Memphis Belle is a Boeing B-17F Flying Fortress used during the Second World War that inspired the making of two motion pictures: a 1944 documentary film, Memphis Belle: A Story of a Flying Fortress and the 1990 Hollywood feature film, Memphis Belle. It was one of the first United States Army Air Forces B-17 heavy bombers to complete 25 combat missions, after which the aircrew returned with the bomber to the United States to sell war bonds. In 2005 restoration began on the Memphis Belle at the National Museum of the United States Air Force at Wright-Patterson AFB in Dayton, Ohio where, from May 2018, it has been on display. The B-17 used in the 1990 feature film is housed at the National Warplane Museum in Geneseo, New York.[
The Boeing B-17
The Boeing B-17 Flying Fortress is a four engine heavy bomber, long-range bomber developed in the United States by The Boeing Airplane Company. It was one of the most famous and successful planes that helped the Allies during WWII.
The planes were primarily used in carpet bombing missions. The B-17 dropped more bombs than any other U.S. aircraft in World War II. The Boeing B-17, also called the 'Flying Fortress', was heavily armored and included a weapons system on board an aircraft.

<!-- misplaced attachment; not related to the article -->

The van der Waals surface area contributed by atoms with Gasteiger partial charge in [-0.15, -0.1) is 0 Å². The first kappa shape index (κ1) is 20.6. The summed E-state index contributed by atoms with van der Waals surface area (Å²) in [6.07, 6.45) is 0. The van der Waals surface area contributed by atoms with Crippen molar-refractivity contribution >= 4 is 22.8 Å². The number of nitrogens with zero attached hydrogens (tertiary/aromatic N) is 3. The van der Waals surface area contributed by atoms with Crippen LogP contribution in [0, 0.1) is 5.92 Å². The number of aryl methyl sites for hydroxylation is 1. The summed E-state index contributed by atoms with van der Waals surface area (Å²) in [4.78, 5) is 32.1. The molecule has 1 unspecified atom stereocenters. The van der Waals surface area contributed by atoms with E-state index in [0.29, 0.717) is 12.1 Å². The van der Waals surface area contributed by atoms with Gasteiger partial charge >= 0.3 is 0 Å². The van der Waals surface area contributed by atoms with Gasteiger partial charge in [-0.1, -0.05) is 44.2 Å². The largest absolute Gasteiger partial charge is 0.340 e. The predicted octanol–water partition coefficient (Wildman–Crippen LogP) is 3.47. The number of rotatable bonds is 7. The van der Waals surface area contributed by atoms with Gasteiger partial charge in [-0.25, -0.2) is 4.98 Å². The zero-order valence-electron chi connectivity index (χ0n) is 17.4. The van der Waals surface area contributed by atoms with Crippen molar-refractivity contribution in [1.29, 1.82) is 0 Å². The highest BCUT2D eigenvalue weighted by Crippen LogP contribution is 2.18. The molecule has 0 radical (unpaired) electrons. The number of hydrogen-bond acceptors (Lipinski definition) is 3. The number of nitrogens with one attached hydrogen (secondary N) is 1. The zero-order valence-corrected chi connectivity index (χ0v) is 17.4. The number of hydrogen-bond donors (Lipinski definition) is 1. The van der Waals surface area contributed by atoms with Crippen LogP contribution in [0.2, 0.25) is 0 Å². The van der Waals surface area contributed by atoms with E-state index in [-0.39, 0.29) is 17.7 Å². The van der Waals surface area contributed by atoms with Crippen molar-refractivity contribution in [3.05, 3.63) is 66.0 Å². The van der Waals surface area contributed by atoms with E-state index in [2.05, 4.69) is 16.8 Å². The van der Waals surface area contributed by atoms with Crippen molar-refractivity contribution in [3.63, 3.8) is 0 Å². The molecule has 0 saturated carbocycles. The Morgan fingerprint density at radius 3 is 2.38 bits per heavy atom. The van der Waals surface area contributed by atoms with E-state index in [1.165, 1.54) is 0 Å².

In addition to its role as a bomber, the B-17 was also employed as a transport, antisubmarine aircraft, drone controller, and search-and-rescue aircraft. Boeing Plant 2 built a total of 6,981 B-17s in various models, and another 5,745 were built under a collaborative effort by Douglas and Lockheed. Only a few B-17s survive today, featured at museums and air shows; most were scrapped at the end of the war.
This new Boeing B-17 airplane by COBI construction blocks is one from the largest models created by the company. The airplane has many moving parts including wheels, ailerons, weapons on board and propellers.
It is a quite complex model and creates good fun for veteran collectors and older, experienced block fans. This is an amazing replica of the famous a B-17, built and designed as only COBI can.